It’s no secret Intel is readying the next generation of Xeon datacentre and workstation processors for release in Q1 this year. Known by the codename ‘Sapphire Rapids’ and using the latest Golden Cove architecture, 4th Gen Xeons leverage a tiled/chiplet approach for expanding core counts, caches and performance, particularly for AI tasks.
Looking further out, Intel provided more details on the Xeon roadmap during an Investor Day meeting this afternoon. Key announcements include an acceleration of next-generation process technology and introduction of E-core-only Xeons in 2024.
With respect to high-performance computing, Intel officially announces ‘Emerald Rapids’ as the successor to Sapphire Rapids. It’s coming next year and is considered a general refresh. Built on Intel 7 process whilst harnessing the existing platform, Emerald Rapids is set to use enhanced Raptor Cove Performance compute cores and focus on expanding memory capabilities and security.
Moving further out, into 2024, Intel will debut ‘Granite Rapids’ P-core-only Xeons. These have been referenced publicly in previous updates but, in a call with Ronak Singhal, senior Intel fellow, Club386 learned the manufacturing process is being upgraded from Intel 4 to Intel 3, alongside the introduction of a brand-new platform. Even further out, there’s likely a Granite Rapids refresh currently known as ‘Diamond Rapids,’ though the naming convention is conjecture on our part. To be clear, each iterative Xeon in this line-up uses P cores alone and is primed for high-performance compute and heavy-duty AI processing.
E-core Xeons coming soon
Arguably bigger news is the announcement of a separate line of Xeon processors built solely with energy-efficient E cores. Optimised for density and performance per watt, Intel spies a lucrative opportunity for customers whose specific workloads respond better to processors with greater thread parallelism within a given power and silicon envelope.
Rather than having P cores scale down the frequency and voltage ladder to accommodate this growing area, Intel says it has responded to large-scale customers’ demands for Xeons with different performance characteristics. It’s likely that cloud and hyperscale providers will adopt a mixture of P- and E-core Xeons in their arsenal, depending upon exact workload. That said, there will be no Xeons using a hybrid architecture in one package, unlike desktop-optimised Alder Lake.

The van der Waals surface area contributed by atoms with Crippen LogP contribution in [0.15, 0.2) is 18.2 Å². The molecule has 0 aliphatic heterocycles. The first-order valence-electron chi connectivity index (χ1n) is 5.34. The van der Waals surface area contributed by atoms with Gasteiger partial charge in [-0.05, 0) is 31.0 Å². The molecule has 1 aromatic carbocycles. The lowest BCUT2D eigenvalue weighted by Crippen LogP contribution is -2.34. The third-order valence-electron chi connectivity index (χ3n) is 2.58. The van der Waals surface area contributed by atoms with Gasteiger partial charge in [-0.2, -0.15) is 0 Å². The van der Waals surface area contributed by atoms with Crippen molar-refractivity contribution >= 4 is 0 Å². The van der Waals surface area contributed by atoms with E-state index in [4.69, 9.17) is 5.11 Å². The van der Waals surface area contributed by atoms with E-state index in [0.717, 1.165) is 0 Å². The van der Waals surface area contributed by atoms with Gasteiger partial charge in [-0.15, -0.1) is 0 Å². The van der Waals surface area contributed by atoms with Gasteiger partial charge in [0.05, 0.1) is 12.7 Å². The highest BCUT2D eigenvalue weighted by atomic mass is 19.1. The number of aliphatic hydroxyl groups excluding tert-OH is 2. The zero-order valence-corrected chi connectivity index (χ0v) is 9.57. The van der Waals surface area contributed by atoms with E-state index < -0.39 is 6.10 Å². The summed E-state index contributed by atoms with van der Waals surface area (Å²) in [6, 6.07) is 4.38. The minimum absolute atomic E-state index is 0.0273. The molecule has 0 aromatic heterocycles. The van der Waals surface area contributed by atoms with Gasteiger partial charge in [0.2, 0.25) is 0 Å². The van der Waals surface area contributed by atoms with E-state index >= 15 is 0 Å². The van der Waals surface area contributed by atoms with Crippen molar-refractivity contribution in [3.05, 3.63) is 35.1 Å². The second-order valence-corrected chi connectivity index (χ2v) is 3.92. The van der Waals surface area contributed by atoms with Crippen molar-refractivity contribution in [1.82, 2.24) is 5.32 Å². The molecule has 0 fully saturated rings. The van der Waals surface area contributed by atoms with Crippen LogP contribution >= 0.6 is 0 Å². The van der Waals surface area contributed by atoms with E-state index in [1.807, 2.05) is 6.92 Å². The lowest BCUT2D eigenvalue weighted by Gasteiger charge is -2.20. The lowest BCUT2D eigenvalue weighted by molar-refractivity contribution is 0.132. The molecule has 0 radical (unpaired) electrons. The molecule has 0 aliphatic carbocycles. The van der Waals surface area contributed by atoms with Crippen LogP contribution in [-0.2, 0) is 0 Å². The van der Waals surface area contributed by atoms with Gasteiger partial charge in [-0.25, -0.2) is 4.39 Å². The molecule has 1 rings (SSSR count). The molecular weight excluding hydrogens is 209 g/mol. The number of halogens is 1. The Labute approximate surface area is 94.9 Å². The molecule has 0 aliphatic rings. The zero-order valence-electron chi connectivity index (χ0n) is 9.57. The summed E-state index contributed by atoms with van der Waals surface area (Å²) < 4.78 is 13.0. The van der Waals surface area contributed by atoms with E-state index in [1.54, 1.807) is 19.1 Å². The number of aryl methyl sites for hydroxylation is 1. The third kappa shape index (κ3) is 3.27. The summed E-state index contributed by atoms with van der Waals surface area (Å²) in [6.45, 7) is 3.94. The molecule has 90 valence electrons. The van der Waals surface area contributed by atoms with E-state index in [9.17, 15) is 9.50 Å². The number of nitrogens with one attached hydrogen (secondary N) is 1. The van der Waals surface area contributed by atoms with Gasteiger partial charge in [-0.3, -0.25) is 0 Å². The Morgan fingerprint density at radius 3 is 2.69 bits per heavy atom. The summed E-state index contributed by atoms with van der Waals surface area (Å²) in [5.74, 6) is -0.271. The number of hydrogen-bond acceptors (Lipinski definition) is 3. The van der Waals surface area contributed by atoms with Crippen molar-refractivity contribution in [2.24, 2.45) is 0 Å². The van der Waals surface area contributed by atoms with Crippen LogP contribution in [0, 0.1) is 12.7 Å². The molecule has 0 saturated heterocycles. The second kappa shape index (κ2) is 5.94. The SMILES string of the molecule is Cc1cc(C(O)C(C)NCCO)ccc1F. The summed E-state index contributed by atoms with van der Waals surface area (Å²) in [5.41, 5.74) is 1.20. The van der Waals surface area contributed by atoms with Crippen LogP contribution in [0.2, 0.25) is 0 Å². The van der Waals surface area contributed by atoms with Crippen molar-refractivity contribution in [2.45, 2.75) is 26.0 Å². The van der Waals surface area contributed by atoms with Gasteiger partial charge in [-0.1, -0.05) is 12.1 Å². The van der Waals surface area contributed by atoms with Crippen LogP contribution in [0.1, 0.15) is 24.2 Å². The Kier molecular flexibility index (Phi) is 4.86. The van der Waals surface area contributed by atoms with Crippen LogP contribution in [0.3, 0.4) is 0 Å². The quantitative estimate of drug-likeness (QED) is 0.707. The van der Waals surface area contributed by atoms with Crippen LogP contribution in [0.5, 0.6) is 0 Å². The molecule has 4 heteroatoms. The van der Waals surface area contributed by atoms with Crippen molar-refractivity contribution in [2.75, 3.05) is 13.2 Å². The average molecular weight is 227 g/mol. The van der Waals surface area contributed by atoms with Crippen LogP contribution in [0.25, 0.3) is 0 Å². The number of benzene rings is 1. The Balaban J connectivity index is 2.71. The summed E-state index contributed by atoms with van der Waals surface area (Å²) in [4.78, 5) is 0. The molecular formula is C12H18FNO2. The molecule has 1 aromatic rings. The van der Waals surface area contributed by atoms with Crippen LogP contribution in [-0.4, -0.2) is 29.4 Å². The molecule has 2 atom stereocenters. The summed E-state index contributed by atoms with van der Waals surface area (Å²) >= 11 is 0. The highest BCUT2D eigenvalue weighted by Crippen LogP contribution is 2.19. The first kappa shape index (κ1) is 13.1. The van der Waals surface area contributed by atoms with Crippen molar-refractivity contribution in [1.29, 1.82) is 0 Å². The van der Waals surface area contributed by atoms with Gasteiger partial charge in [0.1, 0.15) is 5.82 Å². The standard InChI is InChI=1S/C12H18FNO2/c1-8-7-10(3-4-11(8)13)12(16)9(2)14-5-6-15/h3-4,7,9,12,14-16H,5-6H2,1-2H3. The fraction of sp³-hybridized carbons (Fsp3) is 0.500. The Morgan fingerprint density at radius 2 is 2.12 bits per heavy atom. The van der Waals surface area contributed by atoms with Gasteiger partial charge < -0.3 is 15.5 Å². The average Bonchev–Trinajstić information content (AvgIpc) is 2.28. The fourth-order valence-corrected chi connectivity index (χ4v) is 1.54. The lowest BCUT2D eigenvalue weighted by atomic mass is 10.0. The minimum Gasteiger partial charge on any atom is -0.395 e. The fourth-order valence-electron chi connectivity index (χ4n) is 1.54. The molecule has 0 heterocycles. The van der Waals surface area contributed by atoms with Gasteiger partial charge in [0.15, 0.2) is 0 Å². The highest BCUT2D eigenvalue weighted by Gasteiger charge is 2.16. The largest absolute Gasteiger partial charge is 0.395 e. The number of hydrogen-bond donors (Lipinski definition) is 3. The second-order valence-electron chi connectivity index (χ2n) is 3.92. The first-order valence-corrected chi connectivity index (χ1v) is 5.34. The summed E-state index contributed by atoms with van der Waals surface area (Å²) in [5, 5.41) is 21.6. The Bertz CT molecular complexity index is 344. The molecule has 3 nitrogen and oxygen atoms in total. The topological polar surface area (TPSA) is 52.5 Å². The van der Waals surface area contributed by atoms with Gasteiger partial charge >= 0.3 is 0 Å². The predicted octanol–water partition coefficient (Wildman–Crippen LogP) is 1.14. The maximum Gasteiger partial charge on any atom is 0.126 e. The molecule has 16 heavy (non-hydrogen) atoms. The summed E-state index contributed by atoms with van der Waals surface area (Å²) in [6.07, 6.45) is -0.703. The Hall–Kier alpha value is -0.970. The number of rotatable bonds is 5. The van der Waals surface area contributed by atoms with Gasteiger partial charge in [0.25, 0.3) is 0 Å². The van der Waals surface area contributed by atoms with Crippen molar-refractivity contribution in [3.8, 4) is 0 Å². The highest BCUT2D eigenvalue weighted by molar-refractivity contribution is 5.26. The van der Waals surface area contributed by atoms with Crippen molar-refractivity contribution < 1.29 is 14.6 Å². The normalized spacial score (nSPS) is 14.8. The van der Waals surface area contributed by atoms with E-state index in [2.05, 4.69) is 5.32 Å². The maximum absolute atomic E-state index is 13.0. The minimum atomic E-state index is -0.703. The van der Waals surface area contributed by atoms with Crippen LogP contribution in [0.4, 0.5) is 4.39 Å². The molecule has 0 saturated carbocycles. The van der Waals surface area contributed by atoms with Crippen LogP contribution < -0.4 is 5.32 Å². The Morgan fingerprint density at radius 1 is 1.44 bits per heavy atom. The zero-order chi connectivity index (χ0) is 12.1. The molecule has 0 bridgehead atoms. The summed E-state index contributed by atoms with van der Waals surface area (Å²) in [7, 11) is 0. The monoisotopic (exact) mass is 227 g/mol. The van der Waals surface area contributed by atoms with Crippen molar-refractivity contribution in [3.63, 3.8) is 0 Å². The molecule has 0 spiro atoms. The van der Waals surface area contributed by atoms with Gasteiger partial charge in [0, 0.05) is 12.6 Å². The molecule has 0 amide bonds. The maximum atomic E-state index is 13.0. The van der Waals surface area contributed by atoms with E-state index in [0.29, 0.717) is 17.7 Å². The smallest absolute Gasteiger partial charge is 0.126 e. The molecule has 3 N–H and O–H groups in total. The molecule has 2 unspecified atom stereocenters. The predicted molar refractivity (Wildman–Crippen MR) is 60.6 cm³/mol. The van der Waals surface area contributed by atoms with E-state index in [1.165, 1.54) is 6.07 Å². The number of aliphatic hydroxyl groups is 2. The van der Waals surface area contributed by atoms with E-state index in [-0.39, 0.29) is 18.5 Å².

The first Xeon E-core chips debut in 2024 under the ‘Sierra Forest’ codename. Using the same platform as Granite Rapids, and also built on Intel 3 process, they feature identical memory controllers, PCIe support and so forth. Sierra Forest’s use of E cores fundamentally changes the size and efficiency of execution engines and caching structures, so exactly how this platform-level compatibility works in practise is yet to be finalised, though Lisa Spelman, corporate vice president and general manager of the Xeon and Memory Group, shed further light.
“Although we are introducing a new core architecture into our Xeon Platform product line, we were intentional about ensuring it remained compatible with the vast Xeon platform ecosystem that exists today. But these next-generation processors will share more than just platform, software and BIOS. Within the CPU package, we will decouple core and uncore functions into “compute tiles” and “I/O tiles,” with the I/O tiles being common between P-core and E-core based products, enabling a common I/O subsystem to be used.”
It is possible E-core-only SKUs will perform better than P-core Xeons at the same power budget, and vice versa, meaning adoption will be undertaken on a workload-by-workload basis. As Intel is selling large-volume Xeons into providers who understand throughput and requirements intimately, exact rack configuration ought to be relatively straightforward.
Quite how these E-core-only models are branded remains a mystery, too, as Intel has a number of ‘Xeon E’ chips in the present line-up.
A two-pronged Xeon compute-core strategy is here to stay. Whether this announcement ultimately ends up as a tacit admission that a single Intel architecture cannot scale to serve all markets, or is viewed in hindsight as a wise move in extracting more potential TAM that’s currently being exploited by rivals by Arm and AMD, remains to be seen.